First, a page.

up to 25 megahertz of spectrum below 1 GHz. PVT Wireless would hold 12-24 megahertz of below 1 GHz
spectrum.
47 Applications, Exhibit 1 – Description of Transaction and Public Interest Statement at 2.
48 Id.
49 Joint Opposition at 5.
6

Federal Communications Commission

DA 12-1589

transaction would serve the public interest, convenience, and necessity and accordingly grant the
Applications.50

IV.

ORDERING CLAUSES

17.
Accordingly, having reviewed the applications, the petition to deny, and the record in
this matter, IT IS ORDERED that, pursuant to sections 4(i) and (j), 214, 309, 310(d) of the
Communications Act of 1934, as amended, 47 U.S.C. §§ 154(i), (j), 214, 309, 310(d), the applications for
the assignment of Cellular, PCS, AWS-1, and point-to-point microwave licenses and international section
214 authority from E.N.M.R. and Plateau to Verizon Wireless are GRANTED.
18.
IT IS FURTHER ORDERED that, pursuant to sections 4(i) and (j), 214, 309, and 310(d)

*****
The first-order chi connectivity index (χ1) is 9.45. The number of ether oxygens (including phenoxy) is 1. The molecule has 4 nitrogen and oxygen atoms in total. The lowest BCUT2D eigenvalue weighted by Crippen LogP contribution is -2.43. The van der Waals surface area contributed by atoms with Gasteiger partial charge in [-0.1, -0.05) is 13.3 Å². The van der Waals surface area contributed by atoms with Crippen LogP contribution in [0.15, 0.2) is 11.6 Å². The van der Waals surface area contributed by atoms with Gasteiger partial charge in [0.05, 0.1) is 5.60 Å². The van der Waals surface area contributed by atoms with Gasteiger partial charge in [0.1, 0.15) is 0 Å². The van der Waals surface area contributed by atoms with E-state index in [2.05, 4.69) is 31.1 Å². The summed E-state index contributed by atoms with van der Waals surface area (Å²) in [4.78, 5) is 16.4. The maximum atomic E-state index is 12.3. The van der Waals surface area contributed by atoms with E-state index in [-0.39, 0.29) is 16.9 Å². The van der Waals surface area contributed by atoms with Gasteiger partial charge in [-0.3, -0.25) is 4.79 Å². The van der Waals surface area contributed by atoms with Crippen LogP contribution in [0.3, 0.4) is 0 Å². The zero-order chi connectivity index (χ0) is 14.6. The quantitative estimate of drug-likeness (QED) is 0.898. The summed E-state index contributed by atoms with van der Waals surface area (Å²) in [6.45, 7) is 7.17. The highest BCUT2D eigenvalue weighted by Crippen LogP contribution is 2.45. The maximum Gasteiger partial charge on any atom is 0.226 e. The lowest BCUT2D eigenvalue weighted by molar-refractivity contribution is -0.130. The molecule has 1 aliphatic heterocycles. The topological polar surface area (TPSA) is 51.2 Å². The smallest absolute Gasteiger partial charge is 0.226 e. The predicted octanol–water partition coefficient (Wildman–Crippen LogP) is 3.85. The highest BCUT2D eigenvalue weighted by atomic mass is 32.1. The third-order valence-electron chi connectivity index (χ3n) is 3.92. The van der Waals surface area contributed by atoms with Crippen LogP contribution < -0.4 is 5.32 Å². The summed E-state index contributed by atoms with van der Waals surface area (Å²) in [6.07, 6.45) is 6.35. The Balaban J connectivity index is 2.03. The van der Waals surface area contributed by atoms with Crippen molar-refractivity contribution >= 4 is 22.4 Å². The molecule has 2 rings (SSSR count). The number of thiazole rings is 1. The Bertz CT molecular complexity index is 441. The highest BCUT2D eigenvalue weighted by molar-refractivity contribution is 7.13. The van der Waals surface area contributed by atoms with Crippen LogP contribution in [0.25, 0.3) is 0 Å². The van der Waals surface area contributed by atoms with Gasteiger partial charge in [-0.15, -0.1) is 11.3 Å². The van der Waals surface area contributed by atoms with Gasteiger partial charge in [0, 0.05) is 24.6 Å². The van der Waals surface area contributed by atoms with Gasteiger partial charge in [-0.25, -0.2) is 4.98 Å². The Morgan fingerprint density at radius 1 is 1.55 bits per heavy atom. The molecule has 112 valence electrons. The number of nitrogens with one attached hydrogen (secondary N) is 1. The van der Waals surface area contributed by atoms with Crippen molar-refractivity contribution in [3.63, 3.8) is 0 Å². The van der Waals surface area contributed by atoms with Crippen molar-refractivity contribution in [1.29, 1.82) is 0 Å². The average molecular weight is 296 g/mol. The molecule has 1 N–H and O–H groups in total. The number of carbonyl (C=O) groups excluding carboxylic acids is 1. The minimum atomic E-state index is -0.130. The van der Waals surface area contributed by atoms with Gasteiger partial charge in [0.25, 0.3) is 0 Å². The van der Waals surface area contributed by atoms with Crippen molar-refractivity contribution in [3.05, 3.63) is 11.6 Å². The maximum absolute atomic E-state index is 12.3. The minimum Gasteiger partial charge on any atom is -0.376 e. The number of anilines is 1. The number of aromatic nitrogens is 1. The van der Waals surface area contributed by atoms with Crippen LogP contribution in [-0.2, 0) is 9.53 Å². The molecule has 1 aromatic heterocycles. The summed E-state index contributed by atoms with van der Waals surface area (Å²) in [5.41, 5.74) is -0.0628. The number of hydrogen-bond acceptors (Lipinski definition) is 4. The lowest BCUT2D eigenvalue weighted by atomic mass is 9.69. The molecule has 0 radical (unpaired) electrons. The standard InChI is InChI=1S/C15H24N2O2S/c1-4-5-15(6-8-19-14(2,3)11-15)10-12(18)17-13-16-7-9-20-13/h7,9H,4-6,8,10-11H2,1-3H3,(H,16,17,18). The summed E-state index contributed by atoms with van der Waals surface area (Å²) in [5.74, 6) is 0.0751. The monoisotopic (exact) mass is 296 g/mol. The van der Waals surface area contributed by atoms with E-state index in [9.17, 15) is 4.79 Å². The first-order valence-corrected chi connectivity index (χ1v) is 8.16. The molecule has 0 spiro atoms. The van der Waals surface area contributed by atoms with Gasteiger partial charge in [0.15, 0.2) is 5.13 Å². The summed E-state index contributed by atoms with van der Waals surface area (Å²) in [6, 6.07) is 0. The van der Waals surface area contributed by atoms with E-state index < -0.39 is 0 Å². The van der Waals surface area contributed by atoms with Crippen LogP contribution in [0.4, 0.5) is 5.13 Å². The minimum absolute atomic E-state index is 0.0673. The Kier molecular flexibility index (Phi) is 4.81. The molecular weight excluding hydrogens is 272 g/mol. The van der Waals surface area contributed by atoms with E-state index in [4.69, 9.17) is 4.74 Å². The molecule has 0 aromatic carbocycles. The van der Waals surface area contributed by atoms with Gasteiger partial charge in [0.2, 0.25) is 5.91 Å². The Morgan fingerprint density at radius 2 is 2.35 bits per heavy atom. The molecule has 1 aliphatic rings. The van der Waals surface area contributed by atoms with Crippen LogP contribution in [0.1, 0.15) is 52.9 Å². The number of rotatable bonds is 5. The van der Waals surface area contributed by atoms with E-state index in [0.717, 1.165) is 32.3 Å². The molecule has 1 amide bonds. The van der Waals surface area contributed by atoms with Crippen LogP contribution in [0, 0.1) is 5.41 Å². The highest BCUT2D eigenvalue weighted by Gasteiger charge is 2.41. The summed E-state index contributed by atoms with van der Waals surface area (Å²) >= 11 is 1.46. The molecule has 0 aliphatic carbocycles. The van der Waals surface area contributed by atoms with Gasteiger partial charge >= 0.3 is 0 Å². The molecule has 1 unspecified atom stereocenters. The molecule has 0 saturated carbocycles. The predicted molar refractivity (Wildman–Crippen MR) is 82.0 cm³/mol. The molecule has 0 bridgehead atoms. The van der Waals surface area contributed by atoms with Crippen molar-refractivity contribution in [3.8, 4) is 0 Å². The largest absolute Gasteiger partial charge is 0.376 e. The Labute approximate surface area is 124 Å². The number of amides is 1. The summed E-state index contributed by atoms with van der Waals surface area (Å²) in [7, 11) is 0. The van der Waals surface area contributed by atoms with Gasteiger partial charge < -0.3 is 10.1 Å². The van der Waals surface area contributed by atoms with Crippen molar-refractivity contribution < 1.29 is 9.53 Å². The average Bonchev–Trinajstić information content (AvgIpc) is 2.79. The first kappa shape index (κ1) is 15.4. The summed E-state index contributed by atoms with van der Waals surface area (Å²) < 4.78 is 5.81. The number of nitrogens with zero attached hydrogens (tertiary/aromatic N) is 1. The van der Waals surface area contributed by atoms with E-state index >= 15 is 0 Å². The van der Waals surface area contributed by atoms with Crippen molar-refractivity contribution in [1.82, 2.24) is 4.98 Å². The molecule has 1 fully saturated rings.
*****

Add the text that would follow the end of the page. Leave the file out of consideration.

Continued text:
of the Communications Act of 1934, as amended, 47 U.S.C. §§ 154(i), (j), 214, 309, 310(d), the petition
to deny the applications for the assignment of Cellular, PCS, AWS-1, and point-to-point microwave
licenses from E.N.M.R. and Plateau to Verizon Wireless is DENIED for the reasons stated herein.
19.
IT IS FURTHER ORDERED that this Order SHALL BE EFFECTIVE upon release.
Petitions for reconsideration under section 1.106 of the Commission's rules, 47 C.F.R. § 1.106, may be
filed within thirty days of the date of public notice of this Memorandum Opinion and Order.
20.
This action is taken under delegated authority pursuant to sections 0.51, 0.131, 0.261, and
0.331 of the Commission’s Rules, 47 C.F.R. §§ 0.51, 0.131, 0.261, 0.331.
FEDERAL COMMUNICATIONS COMMISSION
Ruth Milkman
Chief, Wireless Telecommunications Bureau